As a life-long Minnesotan, I look forward to winter. No, I don’t like bitter, below zero temperatures, and I am definitely not a fan of shoveling anything more than a couple inches of snow. However, I do enjoy other aspects of the season -- going cross country skiing, seeing snow on the branches of the evergreen trees, watching children and dogs romp in freshly fallen snow and sitting in a warm location, drinking a hot chocolate (or a mocha) and watching big, fat, lazy snowflakes fall to the ground.
When I talk to people from outside the Midwest about what a nice place this is to live in the winter, I'm usually met with a fair amount of skepticism. They have heard the stories in the news about bitter cold, below zero temperatures with even colder wind chills. They have seen pictures of thermometers located in International Falls, Minn., the Icebox of the Nation, at -35 below (and that’s not the wind chill). They have heard stories about blizzards that can bring a city to a standstill. They have seen the pictures online of cars almost completely buried by snowplows on the streets and cars and trucks stuck in the ditches. And, they have watched countless videos clips on TV of people walking (or more likely waddling like a penguin) from their parking spots to their places of employment that were so bundled up that only their eyes were visible.
Yes, this is what Minnesota can be like during the winter. But it’s not the norm. Below zero temps for the daily high typically last for a few days, if we have them. Blizzards and snowfalls of over a foot in the area are rare. In fact, there have been winters, where we didn’t get our first snowfall until February and our first 3 inch snowfall until March. Unfortunately, December 2009 seems to be one of those strange and unusual winters when it comes to snowstorms; one probably headed for the record book.
One of the things I like about living in Minnesota in the winter is the way we all come together and help each other. Early in December 2009, Rochester (along with other areas of the upper Midwest) had a major snow storm. It was a blizzard, actually. By the time it was over, we had over 12 inches of snow (some areas up to 16 inches). In addition, strong winds left deep snow drifts in open areas. Even for a hardy Minnesotan like me, that’s a lot of snow. While it was going on and in the aftermath I found myself wondering: why do I live here? Then I remembered why.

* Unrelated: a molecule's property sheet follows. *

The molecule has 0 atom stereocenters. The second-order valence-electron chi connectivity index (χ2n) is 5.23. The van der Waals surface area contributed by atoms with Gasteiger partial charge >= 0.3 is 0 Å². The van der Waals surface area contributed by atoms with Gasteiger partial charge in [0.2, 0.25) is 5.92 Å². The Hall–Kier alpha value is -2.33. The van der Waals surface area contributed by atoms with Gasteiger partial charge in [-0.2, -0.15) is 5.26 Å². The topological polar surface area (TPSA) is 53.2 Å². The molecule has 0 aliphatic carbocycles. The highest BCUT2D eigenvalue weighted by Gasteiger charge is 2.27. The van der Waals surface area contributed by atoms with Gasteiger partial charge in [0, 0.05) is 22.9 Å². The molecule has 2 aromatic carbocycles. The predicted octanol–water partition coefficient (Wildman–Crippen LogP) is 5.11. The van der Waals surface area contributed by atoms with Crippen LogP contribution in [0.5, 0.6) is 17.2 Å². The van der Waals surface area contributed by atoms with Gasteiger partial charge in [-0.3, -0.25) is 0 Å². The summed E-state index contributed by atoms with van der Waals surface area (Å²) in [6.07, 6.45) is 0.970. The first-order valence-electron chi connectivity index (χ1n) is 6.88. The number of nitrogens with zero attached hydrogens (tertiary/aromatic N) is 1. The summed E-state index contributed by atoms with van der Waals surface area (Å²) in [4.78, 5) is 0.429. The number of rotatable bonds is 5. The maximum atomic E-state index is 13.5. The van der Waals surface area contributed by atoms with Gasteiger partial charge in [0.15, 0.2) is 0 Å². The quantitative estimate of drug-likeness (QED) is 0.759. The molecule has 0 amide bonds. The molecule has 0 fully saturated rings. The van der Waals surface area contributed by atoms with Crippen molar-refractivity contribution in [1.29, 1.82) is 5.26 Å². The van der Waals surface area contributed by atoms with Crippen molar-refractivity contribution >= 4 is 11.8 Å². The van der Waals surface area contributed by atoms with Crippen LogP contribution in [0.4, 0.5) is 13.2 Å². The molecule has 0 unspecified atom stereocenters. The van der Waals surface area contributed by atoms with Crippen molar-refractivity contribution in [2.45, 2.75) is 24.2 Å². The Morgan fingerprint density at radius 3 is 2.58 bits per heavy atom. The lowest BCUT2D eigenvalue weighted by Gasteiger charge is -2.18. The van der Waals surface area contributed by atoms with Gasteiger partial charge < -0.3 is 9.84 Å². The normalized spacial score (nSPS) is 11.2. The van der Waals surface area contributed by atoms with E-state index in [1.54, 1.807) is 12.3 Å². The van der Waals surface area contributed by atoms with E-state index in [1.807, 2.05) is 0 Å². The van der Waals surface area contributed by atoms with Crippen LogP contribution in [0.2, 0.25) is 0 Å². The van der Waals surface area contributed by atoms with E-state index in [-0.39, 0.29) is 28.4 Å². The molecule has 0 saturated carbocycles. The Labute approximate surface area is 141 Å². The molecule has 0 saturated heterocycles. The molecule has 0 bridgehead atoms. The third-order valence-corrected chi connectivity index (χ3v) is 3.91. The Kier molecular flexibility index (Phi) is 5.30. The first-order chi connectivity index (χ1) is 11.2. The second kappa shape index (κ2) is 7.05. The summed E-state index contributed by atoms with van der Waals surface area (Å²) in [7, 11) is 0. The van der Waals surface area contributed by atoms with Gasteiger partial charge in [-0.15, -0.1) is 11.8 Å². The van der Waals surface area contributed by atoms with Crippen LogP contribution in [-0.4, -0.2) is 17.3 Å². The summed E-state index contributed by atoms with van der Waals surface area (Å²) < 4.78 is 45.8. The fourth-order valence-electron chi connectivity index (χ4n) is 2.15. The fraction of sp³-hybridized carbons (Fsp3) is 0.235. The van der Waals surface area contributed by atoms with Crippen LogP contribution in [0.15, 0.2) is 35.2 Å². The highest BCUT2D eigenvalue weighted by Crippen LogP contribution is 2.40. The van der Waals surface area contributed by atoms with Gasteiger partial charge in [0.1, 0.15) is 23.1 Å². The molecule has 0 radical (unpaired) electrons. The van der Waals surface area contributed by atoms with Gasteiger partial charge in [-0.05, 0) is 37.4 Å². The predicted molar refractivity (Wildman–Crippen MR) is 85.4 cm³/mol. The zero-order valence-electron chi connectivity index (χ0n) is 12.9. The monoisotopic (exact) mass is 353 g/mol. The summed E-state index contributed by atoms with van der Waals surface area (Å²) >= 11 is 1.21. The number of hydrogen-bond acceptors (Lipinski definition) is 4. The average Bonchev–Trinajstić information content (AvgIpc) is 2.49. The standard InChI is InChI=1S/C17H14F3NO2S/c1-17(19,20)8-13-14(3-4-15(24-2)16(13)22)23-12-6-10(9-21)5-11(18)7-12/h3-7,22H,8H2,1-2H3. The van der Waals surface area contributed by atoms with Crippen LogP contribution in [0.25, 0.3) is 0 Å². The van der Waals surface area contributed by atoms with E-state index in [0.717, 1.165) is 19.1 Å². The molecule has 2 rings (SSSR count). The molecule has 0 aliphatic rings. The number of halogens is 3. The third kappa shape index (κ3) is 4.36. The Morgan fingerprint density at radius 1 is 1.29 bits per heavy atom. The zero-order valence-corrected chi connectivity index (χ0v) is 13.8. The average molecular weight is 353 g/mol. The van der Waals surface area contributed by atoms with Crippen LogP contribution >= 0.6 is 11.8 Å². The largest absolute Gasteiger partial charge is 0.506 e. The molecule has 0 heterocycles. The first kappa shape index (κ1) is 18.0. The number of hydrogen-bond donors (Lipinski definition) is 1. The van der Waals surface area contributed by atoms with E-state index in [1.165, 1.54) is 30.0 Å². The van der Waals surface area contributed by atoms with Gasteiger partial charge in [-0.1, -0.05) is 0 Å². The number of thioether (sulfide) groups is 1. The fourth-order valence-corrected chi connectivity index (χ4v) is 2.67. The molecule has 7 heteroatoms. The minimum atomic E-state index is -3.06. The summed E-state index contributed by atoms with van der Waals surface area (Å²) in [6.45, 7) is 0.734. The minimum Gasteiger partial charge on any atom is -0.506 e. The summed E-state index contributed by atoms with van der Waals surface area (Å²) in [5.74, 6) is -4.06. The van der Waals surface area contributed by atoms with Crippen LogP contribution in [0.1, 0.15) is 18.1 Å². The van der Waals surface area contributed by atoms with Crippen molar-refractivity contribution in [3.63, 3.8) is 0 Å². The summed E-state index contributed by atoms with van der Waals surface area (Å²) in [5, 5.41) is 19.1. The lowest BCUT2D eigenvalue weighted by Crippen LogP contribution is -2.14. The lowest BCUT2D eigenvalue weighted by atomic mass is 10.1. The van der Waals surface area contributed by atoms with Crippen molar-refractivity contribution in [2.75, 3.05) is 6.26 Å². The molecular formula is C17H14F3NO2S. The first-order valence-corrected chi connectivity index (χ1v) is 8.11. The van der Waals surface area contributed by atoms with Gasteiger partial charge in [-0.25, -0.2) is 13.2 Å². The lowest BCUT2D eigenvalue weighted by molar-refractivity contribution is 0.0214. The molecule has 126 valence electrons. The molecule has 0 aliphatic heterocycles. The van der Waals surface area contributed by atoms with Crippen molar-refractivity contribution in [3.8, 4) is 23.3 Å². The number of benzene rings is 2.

Big winter storms bring out the best in people. After the storm was over, I saw first hand and heard of numerous examples of kindness shown to others. There were people who helped their neighbors remove the snow from their sidewalks and driveways. There were people who helped push the cars of complete strangers out of snow banks. There were people who offered an unsteady person next to them an arm to hold on to when the going got slippery. And, on my overly crowded bus that had far too many people standing in the aisle, I witnessed a young (20-something?) gentleman graciously give up his seat to an appreciative older individual carrying what appeared to be a heavy backpack and who was working hard to not fall every time the bus came to a stop and started up again.
The kindness and best in people could also be seen on the Mayo Clinic campus. Here at Mayo we talk a lot about teamwork and putting the needs of our patients first. But these aren’t just words to Mayo employees; they are a way of life. Everyday, Mayo Clinic employees live out our mission and value, and the Blizzard of December 2009 did not change that. There were employees who stayed past their work shift to care for patients because colleagues were unable to make it in to work. There were employees who, thanks to their four-wheel drive vehicles, picked up colleagues unable to make it in with their own transportation. There were employees who invited colleagues from out of town (and who couldn’t make it home) to spend the night in their homes. And, there were people who volunteered to take on the responsibilities and job duties of snowed-in colleagues.
To me, no matter how bad the weather gets in the winter, it always feels warm in Minnesota and here at the Mayo Clinic.
This article was submitted by Barb Sorensen, a communications consultant in Public Affairs at Mayo Clinic in Rochester.